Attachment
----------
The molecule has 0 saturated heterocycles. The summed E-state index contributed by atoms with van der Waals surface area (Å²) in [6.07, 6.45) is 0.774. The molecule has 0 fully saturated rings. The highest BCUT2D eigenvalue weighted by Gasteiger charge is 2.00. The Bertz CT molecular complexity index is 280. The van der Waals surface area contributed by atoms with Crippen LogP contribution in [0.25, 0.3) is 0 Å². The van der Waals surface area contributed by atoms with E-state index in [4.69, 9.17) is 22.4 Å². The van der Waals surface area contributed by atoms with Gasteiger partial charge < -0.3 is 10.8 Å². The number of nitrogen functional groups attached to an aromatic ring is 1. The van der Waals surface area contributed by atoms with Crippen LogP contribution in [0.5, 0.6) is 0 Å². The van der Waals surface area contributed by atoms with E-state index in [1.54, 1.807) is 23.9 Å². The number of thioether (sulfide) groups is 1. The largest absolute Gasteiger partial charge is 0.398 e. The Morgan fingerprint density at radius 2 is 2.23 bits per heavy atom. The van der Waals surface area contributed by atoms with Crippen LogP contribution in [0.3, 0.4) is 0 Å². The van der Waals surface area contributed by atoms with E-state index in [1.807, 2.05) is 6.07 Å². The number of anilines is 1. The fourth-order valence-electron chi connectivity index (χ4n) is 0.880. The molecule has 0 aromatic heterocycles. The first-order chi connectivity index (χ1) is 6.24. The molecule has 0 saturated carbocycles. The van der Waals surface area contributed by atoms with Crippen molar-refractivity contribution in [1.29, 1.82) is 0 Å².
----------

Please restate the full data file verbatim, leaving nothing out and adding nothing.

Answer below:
The molecule has 0 saturated heterocycles. The summed E-state index contributed by atoms with van der Waals surface area (Å²) in [6.07, 6.45) is 0.774. The molecule has 0 fully saturated rings. The highest BCUT2D eigenvalue weighted by Gasteiger charge is 2.00. The Bertz CT molecular complexity index is 280. The van der Waals surface area contributed by atoms with Crippen LogP contribution in [0.25, 0.3) is 0 Å². The van der Waals surface area contributed by atoms with E-state index in [4.69, 9.17) is 22.4 Å². The van der Waals surface area contributed by atoms with Gasteiger partial charge < -0.3 is 10.8 Å². The number of nitrogen functional groups attached to an aromatic ring is 1. The van der Waals surface area contributed by atoms with Crippen LogP contribution in [0.5, 0.6) is 0 Å². The van der Waals surface area contributed by atoms with E-state index in [1.54, 1.807) is 23.9 Å². The number of thioether (sulfide) groups is 1. The largest absolute Gasteiger partial charge is 0.398 e. The Morgan fingerprint density at radius 2 is 2.23 bits per heavy atom. The van der Waals surface area contributed by atoms with Crippen LogP contribution in [0.3, 0.4) is 0 Å². The van der Waals surface area contributed by atoms with E-state index in [1.807, 2.05) is 6.07 Å². The number of anilines is 1. The fourth-order valence-electron chi connectivity index (χ4n) is 0.880. The molecule has 0 aromatic heterocycles. The first-order chi connectivity index (χ1) is 6.24. The molecule has 0 saturated carbocycles. The van der Waals surface area contributed by atoms with Crippen molar-refractivity contribution in [1.29, 1.82) is 0 Å².